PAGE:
Galley: 1) the kitchen of a boat. Sally: 1) a venture off the beaten path, 2) a military action in which besieged troops burst forth from their position, 3) a witty remark.

Wednesday, February 1, 2012

Excitotoxins, BPA, Money and My Food (Part I)

I've been mulling over this post for days. On Friday, I was in some strange state of denial mixed with outrage. On Saturday I was incredulous paired with disgust. By Sunday, I was convinced that the contents of my food was somehow connected to the instability of the Euro, the teeter-totter of Greece defaulting, and American unemployment.

A part of me thinks this could still be the case, but I don't have a good working hypothesis yet.

What set me on this path? Canadian radio of course. (On a side note, has anyone else noticed that Canada never seems to pop up in all the "global economy collapse news"? What is going on up there?). Anyway, Canadian radio! The station I was listening to was interviewing a nutritionist about "Excitotoxins." Excitotoxins are a class of substances that damage neurons through paroxysmal activity. The laymen terms the nutritionist used described cells as "basically getting so excited and overstimulated that they commit suicide." Wikipedia defines Excitotoxicity as:

"The pathological process by which nerve cells are damaged and killed by glutamate and similar substances. This occurs when receptors for the excitatory neurotransmitter glutamate (glutamate receptors) such as the NMDA receptor and AMPA receptor are overactivated."

Anyone have a problem with that? You should:

"There are a growing number of Clinicians and Scientists who are convinced that excitotoxins play a critical role in the development of several neurological disorders, including migraines, seizures, infections, abnormal neural development, certain endocrine disorders, specific types of obesity, and especially the neurodegenerative diseases; a group of diseases which includes: ALS, Parkinson's disease, Alzheimer's disease, Huntington's disease, and olivopontocerebellar degeneration." -- Dr. Richard Blaylock, MD, Author of "Excitotoxins: The Taste that Kills"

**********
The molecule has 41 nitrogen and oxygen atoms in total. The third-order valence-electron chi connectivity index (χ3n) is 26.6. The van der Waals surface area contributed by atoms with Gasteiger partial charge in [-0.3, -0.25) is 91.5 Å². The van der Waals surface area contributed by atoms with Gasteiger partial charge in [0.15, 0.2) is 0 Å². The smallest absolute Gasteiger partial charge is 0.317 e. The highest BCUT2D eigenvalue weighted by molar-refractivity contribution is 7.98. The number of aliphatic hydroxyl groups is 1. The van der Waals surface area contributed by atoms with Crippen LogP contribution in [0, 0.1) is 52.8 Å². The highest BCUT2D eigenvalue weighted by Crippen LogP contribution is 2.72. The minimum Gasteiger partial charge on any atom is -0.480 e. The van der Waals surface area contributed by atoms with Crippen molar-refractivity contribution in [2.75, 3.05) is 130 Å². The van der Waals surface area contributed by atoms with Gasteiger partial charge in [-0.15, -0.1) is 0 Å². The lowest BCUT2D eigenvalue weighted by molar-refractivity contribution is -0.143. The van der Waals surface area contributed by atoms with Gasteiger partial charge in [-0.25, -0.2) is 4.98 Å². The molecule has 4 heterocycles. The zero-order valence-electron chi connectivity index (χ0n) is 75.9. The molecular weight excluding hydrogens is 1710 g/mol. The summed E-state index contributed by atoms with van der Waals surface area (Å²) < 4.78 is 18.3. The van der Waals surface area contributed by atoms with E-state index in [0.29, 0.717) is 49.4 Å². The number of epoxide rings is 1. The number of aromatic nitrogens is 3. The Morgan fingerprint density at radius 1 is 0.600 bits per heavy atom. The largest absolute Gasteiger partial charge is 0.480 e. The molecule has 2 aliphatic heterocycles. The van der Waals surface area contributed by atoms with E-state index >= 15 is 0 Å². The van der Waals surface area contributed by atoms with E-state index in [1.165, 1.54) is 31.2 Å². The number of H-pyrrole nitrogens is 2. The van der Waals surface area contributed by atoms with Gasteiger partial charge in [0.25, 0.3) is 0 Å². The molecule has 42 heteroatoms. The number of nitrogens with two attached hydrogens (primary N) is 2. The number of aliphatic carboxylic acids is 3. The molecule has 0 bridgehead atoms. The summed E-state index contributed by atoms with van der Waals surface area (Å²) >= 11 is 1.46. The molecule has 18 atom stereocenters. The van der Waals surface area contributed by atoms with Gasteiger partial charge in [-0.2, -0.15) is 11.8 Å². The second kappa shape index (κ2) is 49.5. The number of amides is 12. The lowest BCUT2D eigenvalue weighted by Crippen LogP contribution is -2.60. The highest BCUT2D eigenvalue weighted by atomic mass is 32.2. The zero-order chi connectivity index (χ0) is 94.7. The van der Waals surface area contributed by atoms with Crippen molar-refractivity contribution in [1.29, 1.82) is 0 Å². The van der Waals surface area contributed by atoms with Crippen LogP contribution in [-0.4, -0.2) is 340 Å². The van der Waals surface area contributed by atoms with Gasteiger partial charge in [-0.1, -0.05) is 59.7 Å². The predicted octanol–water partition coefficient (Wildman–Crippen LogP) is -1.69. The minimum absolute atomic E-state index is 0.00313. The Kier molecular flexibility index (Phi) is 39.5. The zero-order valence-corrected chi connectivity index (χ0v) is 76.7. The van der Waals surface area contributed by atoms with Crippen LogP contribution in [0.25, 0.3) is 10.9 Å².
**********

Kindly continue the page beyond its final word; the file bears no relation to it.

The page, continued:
So what over-activates (i.e. overexcites) your neurons to the point that they just freak out and kill themselves? (We're talking your brain here, brain cells running like lemmings off the cliff.) The easy answer is MSG, mono-sodium glutamate. But wait! Stay with me, 'cause you're probably thinking, "Duuuhhh, I know MSG is bad. Old news." I thought so too, but the delicious stew you're making just got thicker...

Apparently, unbeknown to me, food manufacturers have engaged in a sort of "secret arms race" with the consumers of their products. More and more, consumers are reading labels and examining the ingredient lists on the foods they buy. But an informed consumer is a dangerous consumer, and the food manufacturers escalated their deception accordingly. They took MSG off their ingredient lists, and moved the three big bad letters to the front of the product, declaring it "MSG free!" And we believed... At least I believed.

I believed, and didn't think to look for the loop holes. And unfortunately, there are a lot of them. There are all kinds of substances that affect your glutamate receptors just like MSG, or that contain MSG. Food manufacturers even use other languages to hide the true identities of ingredients! How many of us in the U.S. are going to know German for sodium? And who knew that was even allowed? It's crazy! Are you starting to see the connection to the European Debt Crisis here??